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Monday, December 13, 2010


The occasional anamoly of GOP-appointed judges not ruling as one would expect, in terms of deviations from the conservative political class, can be explained by the conservative-libertarian fusionism of the late 70s/80s that served to pepper the conservative legal universe with a certain element of "libertarian activist judges." I explained this phenomenon in old post, Libertarian Judicial Activism, in discussing Judge Vaughan Walker's overturning of Prop 8 in California.


I'm glad that this is playing out in this manner. I was the only person I know (in real time, not on the net) who was happy that the Republican attorneys general were challenging this forced purchase plan, which struck me as obviously unconstitutional.

What you would hope would happen is a realization among the dimmest of "liberals" that single payer would actually be constitutional in addition to being the only realistic way of giving poor people access to a human right.

Response to [a story on] the Reid Report:
What would happen if we got over our knee-jerk responses to political theater and actually looked at the implications of the original bill as passed by the Congress, the President and the Health Care Industry?
We migh...t see that to overturn the ‘private mandate’ would be a clear way to repudiate the fatal flaw in the overall bill, which is that it establishes in Federal law that health care is a commodity ~ a product governed by the quite visible hand of the manipulated marketplace.
We might see that, yes, the rest of the bill provides some benefits to some who need them, but at the cost of not addressing the actual problems of escalating costs for reduced services that are the inevitable and unavoidable result of private industry making a profit on health care.
We might see that, rather than ‘the good falling victim of the perfect’ and excoriating those of us advocating for a comprehensive solution as vain ‘purists’, the behavior of the President in this case might look like political expediency; taking anything that could be claimed as a victory for the people while greatly benefiting the industry partners in the deal.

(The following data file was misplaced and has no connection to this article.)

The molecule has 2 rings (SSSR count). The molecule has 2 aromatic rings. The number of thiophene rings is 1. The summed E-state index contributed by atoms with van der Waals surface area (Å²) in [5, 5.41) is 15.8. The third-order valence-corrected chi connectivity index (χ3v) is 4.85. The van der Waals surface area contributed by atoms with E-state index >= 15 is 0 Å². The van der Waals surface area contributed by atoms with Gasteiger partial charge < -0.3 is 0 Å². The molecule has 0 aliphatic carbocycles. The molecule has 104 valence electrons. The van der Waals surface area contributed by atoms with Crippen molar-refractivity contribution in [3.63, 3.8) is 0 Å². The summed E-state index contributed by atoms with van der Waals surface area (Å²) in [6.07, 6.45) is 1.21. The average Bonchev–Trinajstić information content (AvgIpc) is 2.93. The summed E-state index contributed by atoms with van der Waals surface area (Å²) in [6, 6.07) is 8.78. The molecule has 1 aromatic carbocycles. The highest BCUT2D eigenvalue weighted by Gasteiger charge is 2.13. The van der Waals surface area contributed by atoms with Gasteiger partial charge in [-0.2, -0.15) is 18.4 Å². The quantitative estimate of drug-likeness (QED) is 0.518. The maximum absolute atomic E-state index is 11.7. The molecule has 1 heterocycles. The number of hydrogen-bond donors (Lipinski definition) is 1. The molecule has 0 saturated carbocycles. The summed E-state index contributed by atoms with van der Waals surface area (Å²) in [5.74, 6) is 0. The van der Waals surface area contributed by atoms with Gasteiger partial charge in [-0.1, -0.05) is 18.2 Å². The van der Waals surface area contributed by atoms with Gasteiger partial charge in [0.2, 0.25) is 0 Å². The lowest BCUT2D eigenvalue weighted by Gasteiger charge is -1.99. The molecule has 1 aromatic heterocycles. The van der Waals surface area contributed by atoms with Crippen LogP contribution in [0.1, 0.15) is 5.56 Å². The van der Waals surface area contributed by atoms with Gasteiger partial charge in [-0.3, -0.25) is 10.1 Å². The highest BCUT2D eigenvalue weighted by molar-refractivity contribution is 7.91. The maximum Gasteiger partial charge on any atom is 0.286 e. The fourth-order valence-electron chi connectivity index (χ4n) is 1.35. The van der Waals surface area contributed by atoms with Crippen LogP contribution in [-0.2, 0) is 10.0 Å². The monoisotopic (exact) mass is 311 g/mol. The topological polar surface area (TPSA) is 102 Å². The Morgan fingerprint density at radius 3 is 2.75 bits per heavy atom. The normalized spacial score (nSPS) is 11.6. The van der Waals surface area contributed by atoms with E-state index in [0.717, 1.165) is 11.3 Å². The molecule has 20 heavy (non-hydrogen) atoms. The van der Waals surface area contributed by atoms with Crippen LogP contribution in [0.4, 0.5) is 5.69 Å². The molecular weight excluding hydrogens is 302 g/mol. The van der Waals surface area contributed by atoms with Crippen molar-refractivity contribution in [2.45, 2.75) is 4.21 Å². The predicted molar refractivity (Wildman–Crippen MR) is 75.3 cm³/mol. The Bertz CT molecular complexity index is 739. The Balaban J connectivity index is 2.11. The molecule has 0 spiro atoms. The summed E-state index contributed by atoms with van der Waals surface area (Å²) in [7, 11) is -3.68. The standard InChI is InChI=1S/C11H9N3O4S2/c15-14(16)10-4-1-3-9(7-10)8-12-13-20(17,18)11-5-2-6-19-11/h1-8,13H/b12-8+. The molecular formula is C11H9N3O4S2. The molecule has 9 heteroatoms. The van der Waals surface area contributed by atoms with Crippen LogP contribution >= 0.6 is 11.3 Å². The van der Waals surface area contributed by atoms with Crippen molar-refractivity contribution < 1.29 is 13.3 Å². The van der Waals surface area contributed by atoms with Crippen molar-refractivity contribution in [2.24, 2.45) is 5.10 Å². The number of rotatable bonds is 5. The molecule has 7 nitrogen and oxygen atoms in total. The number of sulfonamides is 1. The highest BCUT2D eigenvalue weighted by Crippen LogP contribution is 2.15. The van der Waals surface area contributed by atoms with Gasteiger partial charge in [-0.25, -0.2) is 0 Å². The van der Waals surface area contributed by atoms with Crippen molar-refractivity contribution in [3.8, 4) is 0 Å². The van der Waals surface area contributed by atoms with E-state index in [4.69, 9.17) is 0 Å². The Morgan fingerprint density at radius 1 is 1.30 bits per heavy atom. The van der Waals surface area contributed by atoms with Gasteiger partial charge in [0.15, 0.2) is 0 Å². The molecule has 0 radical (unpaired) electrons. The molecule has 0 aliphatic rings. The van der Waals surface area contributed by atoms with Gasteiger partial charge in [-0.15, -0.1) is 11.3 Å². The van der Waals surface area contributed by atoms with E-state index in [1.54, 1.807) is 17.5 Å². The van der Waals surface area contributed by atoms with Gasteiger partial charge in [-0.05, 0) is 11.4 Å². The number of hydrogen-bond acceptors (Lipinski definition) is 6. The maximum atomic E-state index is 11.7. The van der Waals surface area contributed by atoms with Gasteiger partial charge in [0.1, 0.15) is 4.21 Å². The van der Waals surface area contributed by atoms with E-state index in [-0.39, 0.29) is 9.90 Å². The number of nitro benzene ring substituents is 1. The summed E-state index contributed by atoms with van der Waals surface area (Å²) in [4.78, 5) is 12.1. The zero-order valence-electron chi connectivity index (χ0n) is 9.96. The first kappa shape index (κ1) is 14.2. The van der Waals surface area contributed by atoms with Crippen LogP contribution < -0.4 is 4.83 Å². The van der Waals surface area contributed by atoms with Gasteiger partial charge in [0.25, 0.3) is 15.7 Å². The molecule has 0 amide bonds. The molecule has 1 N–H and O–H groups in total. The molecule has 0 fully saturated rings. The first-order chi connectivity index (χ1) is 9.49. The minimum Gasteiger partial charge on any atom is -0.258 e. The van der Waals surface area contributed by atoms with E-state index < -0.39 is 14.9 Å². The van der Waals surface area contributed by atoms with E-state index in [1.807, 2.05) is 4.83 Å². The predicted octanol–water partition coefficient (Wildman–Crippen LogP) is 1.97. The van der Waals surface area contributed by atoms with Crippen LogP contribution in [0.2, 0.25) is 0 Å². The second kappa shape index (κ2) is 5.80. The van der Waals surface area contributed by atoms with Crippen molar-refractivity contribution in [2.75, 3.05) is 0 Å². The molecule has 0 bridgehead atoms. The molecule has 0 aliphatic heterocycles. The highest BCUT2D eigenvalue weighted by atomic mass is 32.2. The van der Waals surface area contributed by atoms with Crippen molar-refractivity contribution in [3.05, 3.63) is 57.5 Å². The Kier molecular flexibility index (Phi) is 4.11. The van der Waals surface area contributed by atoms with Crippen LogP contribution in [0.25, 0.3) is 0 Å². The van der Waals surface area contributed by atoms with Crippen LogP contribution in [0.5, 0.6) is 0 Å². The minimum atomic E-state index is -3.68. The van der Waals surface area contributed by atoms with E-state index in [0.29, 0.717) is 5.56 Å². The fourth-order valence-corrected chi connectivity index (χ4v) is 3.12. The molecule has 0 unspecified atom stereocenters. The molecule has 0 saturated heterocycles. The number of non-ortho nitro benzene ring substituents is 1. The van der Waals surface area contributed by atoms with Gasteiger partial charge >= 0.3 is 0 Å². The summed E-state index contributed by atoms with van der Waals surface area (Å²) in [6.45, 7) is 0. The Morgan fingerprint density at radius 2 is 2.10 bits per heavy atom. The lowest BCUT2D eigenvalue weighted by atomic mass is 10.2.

We might see that the Federal Government mandating a private economic transaction is, in fact, a dubious maneuver, while the levying of taxes in return for services is a legitimate, well-established and generally welcomed function of all government bodies from the VA, Medicare, and the highway system to the libraries, fire departments and rescue services at every level.
That kind of function in the health care sector is commonly known as single-payer. And as far as purity goes, if we purists need to negotiate with the Presidency and its cohorts, then a public-option will do for now.
But no. Fucked-up health care bill concocted by handsome Democrat and industry shills; good. Any ruling by Republican judge; bad. Knees still functioning well, political brand identity intact, allegiance still prominently displayed, and no actual ossified ideas were harmed in the making of this reaction.

Very good, Stephen Malagodi. Thanks.

Yep, thanks for that, Stephen--very well said. And that's the sense in which I meant that Republicans are trying to save universal health care.

One thing I didn't say in the posting (except indirectly) was that it takes a Democratic president to produce this kind of high-quality political cognitive dissonance. Who else could have convinced someone like Michael Moore to support passage of a bill that basically undermines everything he's spent years fighting for?

I've given up trying to fathom what goes on Moore's head.

The best part of this whole spectacle though: if this PoS bill really does get scuttled, the "Special Liberals" can spend hours entertaining themselves by finding a way to blame Nader for it. Think of what a splendid holiday gift that will be for them!

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